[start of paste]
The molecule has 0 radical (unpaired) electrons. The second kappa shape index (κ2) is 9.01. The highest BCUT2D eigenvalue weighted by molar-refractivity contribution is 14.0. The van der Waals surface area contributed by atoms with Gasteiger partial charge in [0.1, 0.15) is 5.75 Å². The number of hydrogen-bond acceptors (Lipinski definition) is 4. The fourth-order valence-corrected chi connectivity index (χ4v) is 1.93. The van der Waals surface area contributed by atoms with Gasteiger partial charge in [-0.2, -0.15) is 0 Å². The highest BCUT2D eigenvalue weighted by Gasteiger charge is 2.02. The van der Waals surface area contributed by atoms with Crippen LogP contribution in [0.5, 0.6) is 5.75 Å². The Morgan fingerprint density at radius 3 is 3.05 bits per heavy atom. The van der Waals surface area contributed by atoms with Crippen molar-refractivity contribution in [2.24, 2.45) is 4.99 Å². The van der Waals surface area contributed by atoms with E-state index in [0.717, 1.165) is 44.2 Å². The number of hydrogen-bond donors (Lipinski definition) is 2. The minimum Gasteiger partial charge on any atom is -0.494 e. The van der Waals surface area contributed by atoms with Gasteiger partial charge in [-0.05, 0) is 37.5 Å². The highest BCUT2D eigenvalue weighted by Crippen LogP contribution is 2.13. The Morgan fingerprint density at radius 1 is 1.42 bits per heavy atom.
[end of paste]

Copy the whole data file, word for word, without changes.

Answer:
The molecule has 0 radical (unpaired) electrons. The second kappa shape index (κ2) is 9.01. The highest BCUT2D eigenvalue weighted by molar-refractivity contribution is 14.0. The van der Waals surface area contributed by atoms with Gasteiger partial charge in [0.1, 0.15) is 5.75 Å². The number of hydrogen-bond acceptors (Lipinski definition) is 4. The fourth-order valence-corrected chi connectivity index (χ4v) is 1.93. The van der Waals surface area contributed by atoms with Gasteiger partial charge in [-0.2, -0.15) is 0 Å². The highest BCUT2D eigenvalue weighted by Gasteiger charge is 2.02. The van der Waals surface area contributed by atoms with Crippen LogP contribution in [0.5, 0.6) is 5.75 Å². The Morgan fingerprint density at radius 3 is 3.05 bits per heavy atom. The van der Waals surface area contributed by atoms with Crippen molar-refractivity contribution in [2.24, 2.45) is 4.99 Å². The van der Waals surface area contributed by atoms with E-state index in [0.717, 1.165) is 44.2 Å². The number of hydrogen-bond donors (Lipinski definition) is 2. The minimum Gasteiger partial charge on any atom is -0.494 e. The van der Waals surface area contributed by atoms with Gasteiger partial charge in [-0.05, 0) is 37.5 Å². The highest BCUT2D eigenvalue weighted by Crippen LogP contribution is 2.13. The Morgan fingerprint density at radius 1 is 1.42 bits per heavy atom.